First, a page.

Online interest in horse sports undergoing pandemic surge

AS bricks-and-mortar betting shops around the world have closed their doors in line with the coronavirus pandemic, bookmakers are undergoing a hopeful online surge in activity.

In recent days as horseracing has been running at tracks in Ireland, Australia and Canada and in the USA in New York, Ohio, Louisiana and Texas, the public has responded to meeting bans by placing their bets online while following racing broadcasts.

Horse sports around the world have been postponed indefinitely or strictly curtailed

“We didn’t think it would take off under these circumstances,” said Kip Levin, CEO of worldwide TVG horseracing network. “People are looking for a distraction.”

TVG’s FanDuel Racing app was downloaded in recent days more than in the previous three months, reaching sixth on Apple’s most downloaded list of free sports apps as remote wagering from its patrons grows.

Bookmakers have been under pressure in recent days as punters stay home in accordance with social distancing adherence. The decision to postpone the opening of US racing’s Triple Crown at Churchill Downs in Kentucky, USA was made in the interests of public health and safety.

“Its energy and its magic really comes from everybody being there to enjoy it,” said Churchill Downs Inc Chief Executive Bill Carstanjen in a recent conference call. “We will roll with the punches, but we feel very good that September 5th is the right date.”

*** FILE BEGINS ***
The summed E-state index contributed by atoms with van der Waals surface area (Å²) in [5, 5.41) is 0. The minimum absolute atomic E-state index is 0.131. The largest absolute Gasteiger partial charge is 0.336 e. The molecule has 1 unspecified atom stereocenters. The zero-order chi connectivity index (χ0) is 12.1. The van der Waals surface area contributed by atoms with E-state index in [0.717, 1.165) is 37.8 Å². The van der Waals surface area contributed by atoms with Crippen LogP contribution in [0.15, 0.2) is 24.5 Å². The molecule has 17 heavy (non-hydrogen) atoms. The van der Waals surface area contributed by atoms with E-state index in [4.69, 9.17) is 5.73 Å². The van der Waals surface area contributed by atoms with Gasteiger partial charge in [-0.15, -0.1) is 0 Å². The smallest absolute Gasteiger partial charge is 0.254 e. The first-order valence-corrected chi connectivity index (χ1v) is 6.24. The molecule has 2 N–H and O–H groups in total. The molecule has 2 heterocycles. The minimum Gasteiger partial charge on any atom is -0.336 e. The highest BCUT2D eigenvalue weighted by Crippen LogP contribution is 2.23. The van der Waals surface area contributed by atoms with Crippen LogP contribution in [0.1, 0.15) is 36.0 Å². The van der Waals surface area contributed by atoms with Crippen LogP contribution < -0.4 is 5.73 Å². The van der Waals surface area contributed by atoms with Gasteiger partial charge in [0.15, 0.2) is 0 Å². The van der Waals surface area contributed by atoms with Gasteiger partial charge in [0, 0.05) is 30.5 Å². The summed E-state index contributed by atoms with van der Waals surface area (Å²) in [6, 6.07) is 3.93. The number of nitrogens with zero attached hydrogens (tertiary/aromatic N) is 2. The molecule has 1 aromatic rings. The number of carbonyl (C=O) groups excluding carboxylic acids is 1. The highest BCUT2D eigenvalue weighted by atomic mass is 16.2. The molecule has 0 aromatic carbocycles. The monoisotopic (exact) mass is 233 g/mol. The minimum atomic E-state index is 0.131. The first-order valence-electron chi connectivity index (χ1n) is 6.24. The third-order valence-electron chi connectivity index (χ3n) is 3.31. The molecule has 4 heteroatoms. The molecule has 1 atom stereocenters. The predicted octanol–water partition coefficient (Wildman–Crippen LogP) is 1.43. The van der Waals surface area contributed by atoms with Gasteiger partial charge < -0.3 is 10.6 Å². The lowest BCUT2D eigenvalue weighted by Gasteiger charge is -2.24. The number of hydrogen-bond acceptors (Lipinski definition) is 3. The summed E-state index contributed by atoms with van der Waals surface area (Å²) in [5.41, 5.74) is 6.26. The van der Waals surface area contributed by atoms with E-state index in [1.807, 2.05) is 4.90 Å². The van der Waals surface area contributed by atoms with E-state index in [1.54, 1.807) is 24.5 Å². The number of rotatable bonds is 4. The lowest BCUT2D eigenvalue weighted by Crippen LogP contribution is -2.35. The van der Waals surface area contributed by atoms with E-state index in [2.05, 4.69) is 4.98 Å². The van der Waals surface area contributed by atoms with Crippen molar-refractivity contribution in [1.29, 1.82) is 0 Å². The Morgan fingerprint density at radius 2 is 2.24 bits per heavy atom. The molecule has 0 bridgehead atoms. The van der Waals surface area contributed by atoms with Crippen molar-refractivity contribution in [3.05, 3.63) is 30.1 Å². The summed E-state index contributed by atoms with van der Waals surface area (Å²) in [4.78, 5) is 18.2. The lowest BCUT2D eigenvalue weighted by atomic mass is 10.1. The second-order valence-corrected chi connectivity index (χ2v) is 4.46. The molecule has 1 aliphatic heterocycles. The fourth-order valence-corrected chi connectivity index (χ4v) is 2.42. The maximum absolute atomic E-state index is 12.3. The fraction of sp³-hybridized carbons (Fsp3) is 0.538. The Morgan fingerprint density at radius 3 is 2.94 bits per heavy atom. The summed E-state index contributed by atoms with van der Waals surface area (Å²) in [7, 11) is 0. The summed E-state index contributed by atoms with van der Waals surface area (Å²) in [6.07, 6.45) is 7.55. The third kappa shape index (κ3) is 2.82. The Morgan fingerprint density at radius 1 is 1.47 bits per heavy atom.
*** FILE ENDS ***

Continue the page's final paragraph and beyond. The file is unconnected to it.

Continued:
The 146th running of the Kentucky Derby is scheduled to take place on 5th September, likely to be followed by the second and third jewels in the Triple Crown, the Preakness on 19th September and the Belmont on 10th October.

Kim Mullahey

Kim Mullahey is’s Ireland Correspondent. She holds an honours undergraduate degree in Interdisciplinary Studies from the University of Chicago and has taught Adult Education Creative Writing Studies. Through a media career spanning nearly 25 years Kim has written and photographed regional news, national and international horse sports, fashion and lifestyle. Kim lives with her husband and son in Kildare Ireland, and a stray marmalade cat who has adopted the family.

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